The complainant, Ian Roberts, was interviewed in his role as Director of Public Affairs of Marine Harvest. The company was sponsoring a soccer club, and one of the players protested because she thinks fish farming is wrong. He thought he was misrepresented in the story. I found the context of his answer did fit its use appropriately. But some sloppy editing meant early versions of stories were published with errors.
In October of 2015 CBC News in Vancouver published a series of stories about the dispute between a Vancouver Island soccer association and a 14-year-old member of an elite team. The Upper Island Riptide Association had worked out a corporate sponsorship with Marine Harvest Canada, a fish farming company. You were contacted because you are the Director of Public Affairs for the company.
The player, Freyja Reed, and her mother Anissa are activists who are against fish farming, and specifically the activities of Marine Harvest Canada. They publicly criticized the soccer association for accepting the sponsorship. Their activities were in contravention of the club’s rules, and ultimately Freyja Reed was barred from playing.
The first story, entitled Vancouver Island teen soccer player ‘muzzled’ over voicing opinion about sponsor, was published October 23, 2015. You had specific concerns about this story and subsequent ones, and an overall concern that the work by reporter Duncan McCue and producer James Roberts misrepresented the situation, and implied your company was behind the confrontation with the Reeds, and that was entirely false.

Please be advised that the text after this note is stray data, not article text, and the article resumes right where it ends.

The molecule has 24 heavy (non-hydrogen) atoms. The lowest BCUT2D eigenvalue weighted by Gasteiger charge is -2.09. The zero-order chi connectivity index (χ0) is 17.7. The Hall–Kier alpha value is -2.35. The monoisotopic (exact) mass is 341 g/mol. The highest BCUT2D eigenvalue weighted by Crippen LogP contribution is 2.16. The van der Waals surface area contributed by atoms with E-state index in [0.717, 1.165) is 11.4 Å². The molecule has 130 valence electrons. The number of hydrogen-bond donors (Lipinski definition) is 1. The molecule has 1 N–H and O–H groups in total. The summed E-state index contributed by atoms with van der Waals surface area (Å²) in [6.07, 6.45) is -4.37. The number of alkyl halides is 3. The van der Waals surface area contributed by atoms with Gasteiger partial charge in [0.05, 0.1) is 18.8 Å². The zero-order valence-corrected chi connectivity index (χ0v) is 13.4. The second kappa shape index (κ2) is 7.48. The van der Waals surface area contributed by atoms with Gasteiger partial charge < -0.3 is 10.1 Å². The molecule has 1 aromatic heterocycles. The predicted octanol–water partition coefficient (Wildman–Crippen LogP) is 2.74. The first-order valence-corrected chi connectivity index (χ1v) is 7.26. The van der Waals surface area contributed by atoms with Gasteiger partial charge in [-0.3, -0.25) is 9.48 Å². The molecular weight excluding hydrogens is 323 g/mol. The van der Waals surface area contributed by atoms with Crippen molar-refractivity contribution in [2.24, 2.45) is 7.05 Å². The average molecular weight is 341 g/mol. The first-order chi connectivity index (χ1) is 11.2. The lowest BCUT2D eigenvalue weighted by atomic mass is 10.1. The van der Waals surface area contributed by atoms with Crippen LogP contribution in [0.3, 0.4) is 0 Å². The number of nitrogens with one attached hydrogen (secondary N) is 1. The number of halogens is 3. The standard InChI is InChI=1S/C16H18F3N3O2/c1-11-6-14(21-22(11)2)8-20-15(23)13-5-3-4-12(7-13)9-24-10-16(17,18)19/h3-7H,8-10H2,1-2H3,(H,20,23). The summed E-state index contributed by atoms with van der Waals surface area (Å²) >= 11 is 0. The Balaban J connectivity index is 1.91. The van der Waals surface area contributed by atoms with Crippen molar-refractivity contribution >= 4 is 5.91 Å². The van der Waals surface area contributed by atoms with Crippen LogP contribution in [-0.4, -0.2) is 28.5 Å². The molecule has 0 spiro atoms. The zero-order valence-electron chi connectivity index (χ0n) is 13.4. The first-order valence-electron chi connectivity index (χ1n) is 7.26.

You were interviewed for the October 23 story two days before. You were contacted on that day by CBC News staff, and agreed to be interviewed, even though it was quite short notice:
After the interview I expressed my disappointment that both Marine Harvest and the Riptide were given little notice for this interview - considering that the CBC crew has spent a good part of the day with the Reed family at their home.
You said you found Mr. McCue was aggressive and returned to the same points over and over again. You were under the impression that you had been contacted to do an interview about the issue of corporate sponsorships and community sport, in the context of objection from a small number of participants. You felt the stories did not focus on the issue of the sponsorship and the conflict with this family, but rather with Marine Harvest. You point out that it is the club, not the sponsoring corporation, which is responsible for discipline and setting a code of behaviour for players and their families. You think these stories did not make that nearly clear enough:
I believe it is not one specific omission, misrepresentation or incorrect headline that resulted in many viewers of the CBC reports to be misled about the reasons for the Riptide program’s disciplinary actions against Freya Reed and also be led to believe Marine Harvest directly influenced Riptide decisions. The pattern was repeated throughout the seven day reporting of the event.
When the story was published you contacted the reporter and producer because you thought a quote attributed to you was incorrect:
Upon first review of the story, I immediately noticed an incorrect quote attributed to me under my photo caption. The statement suggested that “Marine Harvest spokesman Ian Roberts says he believes it’s legitimate for the soccer association to ask parents not to ‘speak ill’ of the team’s sponsor.” I had never said parents, or players, cannot speak ill of Marine Harvest, and this was confirmed in the transcript provided to me by James Roberts.
The quote was changed, and a clarification was provided. You think the clarification is unclear and does not provide the necessary openness for readers to understand what was wrong in the first place.
About a week later, dissatisfied with many aspects of the coverage, you asked to see a transcript of the interview and to get a copy of the interview recording. You were shocked to discover that the recording of the interview had already been deleted. You found this “concerning”:
As I had first contacted James Roberts on October 23 with errors and accuracy of his reporting, I would have expected that because CBC was very aware that this was a contentious issue and given the admission to error made on the first day it would wish to maintain an accurate record of its interviews about this story.